There’s more than one way to spread the word about something. Sushil Reddy chose to spread the word of sustainable renewable energy by constructing a solar-powered cycle and riding it across nine states in 79 days, delivering 25 seminars, and covering a whopping 7,424 kilometres.
This was back in 2016, and he and his support crew wound up breaking a Guinness and Limca World Record for the longest journey on a solar-powered electric bicycle.
This journey, branded as ‘The SunPedal Ride’, was repeated by Sushil in France and the US as well.
And he will be getting back on his solar-powered cycle for a 15-day ride across Bengaluru from November 26 to December 10. He will be visiting schools, universities, and corporates to spread awareness about renewable energy in India.
Thanks to his solar bicycle, he is grabbing attention and directly demonstrating the efficacy of the sun’s energy to provide basic needs like electricity and transport. “The bicycle really is the mascot of the entire project,” says Sushil, speaking to The Better India.
So what’s the word on solar power?
Sushil graduated from IIT-Bombay in 2013 as an energy engineer and worked for two years in a solar start-up within IIT-Bombay itself. In his time there, he got many insights into the perception of solar power within India.
“I found there was a lot of misconception about the financial viability of solar power. When the fact is that solar power has a lot of financial benefits in the long term,” says Sushil.
For example, not many people are aware of Power Purchase Agreements (PPA), which involves three parties: a client, an investor, and a solar power company. The investor provides the capital to set up a solar power plant for a client. The plant is installed and maintained by the solar power company, and the client pays for the electricity generated by the solar power plant directly to the investor.
The investor can see a rate of return as high as 15%, and a large solar plant can save a client an average of 25% over conventional electricity. These PPAs are long term, and according to Sushil, they provide a sound return on investment.
Then there are the various applications of solar energy that many are unaware of. Let’s take solar microgrids, which are gaining traction, with several of them already installed in villages across India.
A microgrid consists of a generator that runs on renewable energy and that services a small number of households. They are completely independent of the main grid and hence can potentially provide the power needs of small towns and villages.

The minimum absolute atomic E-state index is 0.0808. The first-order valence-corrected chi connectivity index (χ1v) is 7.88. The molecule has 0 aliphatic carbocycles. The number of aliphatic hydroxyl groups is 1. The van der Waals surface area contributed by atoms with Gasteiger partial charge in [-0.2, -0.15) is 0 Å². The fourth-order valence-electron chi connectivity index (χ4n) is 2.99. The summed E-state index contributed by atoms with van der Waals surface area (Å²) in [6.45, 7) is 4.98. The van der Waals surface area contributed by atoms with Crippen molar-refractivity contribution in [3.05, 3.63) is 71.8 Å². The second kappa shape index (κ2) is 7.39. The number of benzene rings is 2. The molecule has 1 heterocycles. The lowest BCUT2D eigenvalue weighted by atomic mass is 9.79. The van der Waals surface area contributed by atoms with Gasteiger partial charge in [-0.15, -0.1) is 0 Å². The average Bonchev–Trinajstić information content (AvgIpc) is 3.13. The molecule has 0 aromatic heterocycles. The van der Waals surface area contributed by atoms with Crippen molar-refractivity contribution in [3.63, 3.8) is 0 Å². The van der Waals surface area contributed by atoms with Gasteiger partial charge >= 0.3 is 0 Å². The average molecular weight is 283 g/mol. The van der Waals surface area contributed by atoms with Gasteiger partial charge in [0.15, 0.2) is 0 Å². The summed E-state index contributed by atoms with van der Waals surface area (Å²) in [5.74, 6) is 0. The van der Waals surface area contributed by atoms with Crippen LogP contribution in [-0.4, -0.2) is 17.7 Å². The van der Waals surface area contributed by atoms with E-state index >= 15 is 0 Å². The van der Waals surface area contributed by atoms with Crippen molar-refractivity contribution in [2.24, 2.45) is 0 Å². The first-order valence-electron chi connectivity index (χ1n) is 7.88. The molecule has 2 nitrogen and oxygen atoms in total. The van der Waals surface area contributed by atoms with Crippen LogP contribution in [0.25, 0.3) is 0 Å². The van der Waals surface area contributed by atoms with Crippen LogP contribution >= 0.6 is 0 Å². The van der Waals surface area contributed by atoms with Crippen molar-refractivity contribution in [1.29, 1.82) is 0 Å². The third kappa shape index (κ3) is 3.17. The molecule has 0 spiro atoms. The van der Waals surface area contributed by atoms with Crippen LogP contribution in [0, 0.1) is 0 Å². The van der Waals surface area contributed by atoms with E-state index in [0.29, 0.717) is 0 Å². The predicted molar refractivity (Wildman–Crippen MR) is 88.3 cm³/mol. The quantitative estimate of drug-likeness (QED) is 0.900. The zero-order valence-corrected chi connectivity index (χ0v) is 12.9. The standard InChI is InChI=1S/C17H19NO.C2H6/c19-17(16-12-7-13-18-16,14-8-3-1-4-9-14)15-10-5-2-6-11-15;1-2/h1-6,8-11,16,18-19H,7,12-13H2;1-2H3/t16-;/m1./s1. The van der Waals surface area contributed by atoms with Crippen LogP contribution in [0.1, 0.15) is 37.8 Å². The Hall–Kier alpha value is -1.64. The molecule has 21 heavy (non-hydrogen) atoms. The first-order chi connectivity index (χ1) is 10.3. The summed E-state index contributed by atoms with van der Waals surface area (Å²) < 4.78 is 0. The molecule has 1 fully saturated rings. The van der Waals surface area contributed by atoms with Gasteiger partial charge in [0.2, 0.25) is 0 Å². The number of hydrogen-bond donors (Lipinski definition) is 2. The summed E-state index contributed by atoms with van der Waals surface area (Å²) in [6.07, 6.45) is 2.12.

“Solar panels require a lot of space. Since villages and small towns have an ample amount of space, they can be a very good testing ground for microgrids,” explains Sushil. “In the future, we may see technologies like blockchain being used for energy transfer between two or more parties.”
In this way, a house that generates excess electricity can share it with other houses on the same grid. Here you have the beginnings of a completely independent and sustainable system.
Solar power is not yet perfect. So how do we address the issues?
The answer lies in infusing innovation and ingenuity into the field, and Sushil has plans for that. He is currently completing his Masters in Sustainability and Social Innovation from Paris, and after that, he wants to work in skill development in the area of solar energy and mobility.
“The SunPedal Ride was good for awareness, but now I want to focus on developing skills in this area. The long-term plan is to leverage my network to connect the academia and the industry so that the best minds can come forward to tackle this issue.”
In a single hour, the amount of solar energy hitting the Earth is more than the entire population of the planet uses in a year. How much is that in numbers? Every hour, 430 quintillion Joules of energy reach the Earth, which is 430 followed by 18 zeroes.
In comparison, we currently use 410 quintillion Joules per year. By harnessing just a fraction of that energy, there is great potential to solve many of our electricity woes.
And though it is widely known, it must be reiterated here: there is also the massive benefit of solar energy being absolutely clean, and hence sustainable.
We must take seriously the application of such energy-harnessing methods that do not produce harmful by-products or are intrusive into the Earth. People like Sushil Reddy are championing the cause of sustainability, and we must listen and act.
When asked how we can help usher in the change to renewable energy, Sushil is candid.
“Different people can act at different levels. For a school student, it might be as simple as remembering to turn off the lights when leaving a room. I know that’s a cliché, but it starts with the little habits. If someone is managing a large company, he or she could do something on a much larger scale.
But no matter who you are, you can discuss this with as many other people as possible and keep yourself updated on what’s happening. India wants to install 100GW of solar power plants by 2022, and we are currently at 25 GW. In 3 years we have to install 3 times that much. This will require a lot of stakeholders to come together, so keep talking and engaging people.”
Sushil’s solar bicycle will be on display at the Bengaluru International Exhibition Centre from 11-13 December during the Intersolar India exhibition.
If you would like more information on how you can build your own solar cycle, you can reach out to Sushil at firstname.lastname@example.org.